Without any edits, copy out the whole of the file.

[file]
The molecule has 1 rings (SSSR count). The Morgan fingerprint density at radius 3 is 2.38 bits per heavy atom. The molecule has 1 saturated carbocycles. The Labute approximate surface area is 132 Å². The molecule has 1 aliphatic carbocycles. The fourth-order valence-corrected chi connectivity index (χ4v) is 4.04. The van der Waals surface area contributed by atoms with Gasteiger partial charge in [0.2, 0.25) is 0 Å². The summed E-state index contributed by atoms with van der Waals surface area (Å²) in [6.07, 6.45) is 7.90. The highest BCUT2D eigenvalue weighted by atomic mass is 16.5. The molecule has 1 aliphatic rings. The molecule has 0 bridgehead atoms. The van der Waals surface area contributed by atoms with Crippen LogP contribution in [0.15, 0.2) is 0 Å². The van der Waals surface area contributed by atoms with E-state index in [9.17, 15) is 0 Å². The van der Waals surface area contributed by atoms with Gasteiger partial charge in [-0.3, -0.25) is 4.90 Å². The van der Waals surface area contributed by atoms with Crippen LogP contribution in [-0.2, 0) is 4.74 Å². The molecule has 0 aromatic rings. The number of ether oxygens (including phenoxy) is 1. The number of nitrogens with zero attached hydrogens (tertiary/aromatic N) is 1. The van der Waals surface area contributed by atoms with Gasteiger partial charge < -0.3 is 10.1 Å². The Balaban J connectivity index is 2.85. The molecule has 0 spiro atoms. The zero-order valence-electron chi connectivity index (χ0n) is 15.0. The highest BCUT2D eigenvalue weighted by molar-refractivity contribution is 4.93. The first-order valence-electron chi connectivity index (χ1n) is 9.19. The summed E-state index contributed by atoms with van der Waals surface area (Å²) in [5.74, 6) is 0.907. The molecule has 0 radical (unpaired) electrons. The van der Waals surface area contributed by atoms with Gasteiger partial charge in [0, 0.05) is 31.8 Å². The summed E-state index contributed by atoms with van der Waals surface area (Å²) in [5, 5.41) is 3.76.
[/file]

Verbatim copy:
The molecule has 1 rings (SSSR count). The Morgan fingerprint density at radius 3 is 2.38 bits per heavy atom. The molecule has 1 saturated carbocycles. The Labute approximate surface area is 132 Å². The molecule has 1 aliphatic carbocycles. The fourth-order valence-corrected chi connectivity index (χ4v) is 4.04. The van der Waals surface area contributed by atoms with Gasteiger partial charge in [0.2, 0.25) is 0 Å². The summed E-state index contributed by atoms with van der Waals surface area (Å²) in [6.07, 6.45) is 7.90. The highest BCUT2D eigenvalue weighted by atomic mass is 16.5. The molecule has 1 aliphatic rings. The molecule has 0 bridgehead atoms. The van der Waals surface area contributed by atoms with Crippen LogP contribution in [0.15, 0.2) is 0 Å². The van der Waals surface area contributed by atoms with E-state index in [9.17, 15) is 0 Å². The van der Waals surface area contributed by atoms with Gasteiger partial charge in [-0.3, -0.25) is 4.90 Å². The van der Waals surface area contributed by atoms with Crippen LogP contribution in [-0.2, 0) is 4.74 Å². The molecule has 0 aromatic rings. The number of ether oxygens (including phenoxy) is 1. The number of nitrogens with zero attached hydrogens (tertiary/aromatic N) is 1. The van der Waals surface area contributed by atoms with Gasteiger partial charge < -0.3 is 10.1 Å². The Balaban J connectivity index is 2.85. The molecule has 0 spiro atoms. The zero-order valence-electron chi connectivity index (χ0n) is 15.0. The highest BCUT2D eigenvalue weighted by molar-refractivity contribution is 4.93. The first-order valence-electron chi connectivity index (χ1n) is 9.19. The summed E-state index contributed by atoms with van der Waals surface area (Å²) in [5.74, 6) is 0.907. The molecule has 0 radical (unpaired) electrons. The van der Waals surface area contributed by atoms with Gasteiger partial charge in [0, 0.05) is 31.8 Å². The summed E-state index contributed by atoms with van der Waals surface area (Å²) in [5, 5.41) is 3.76.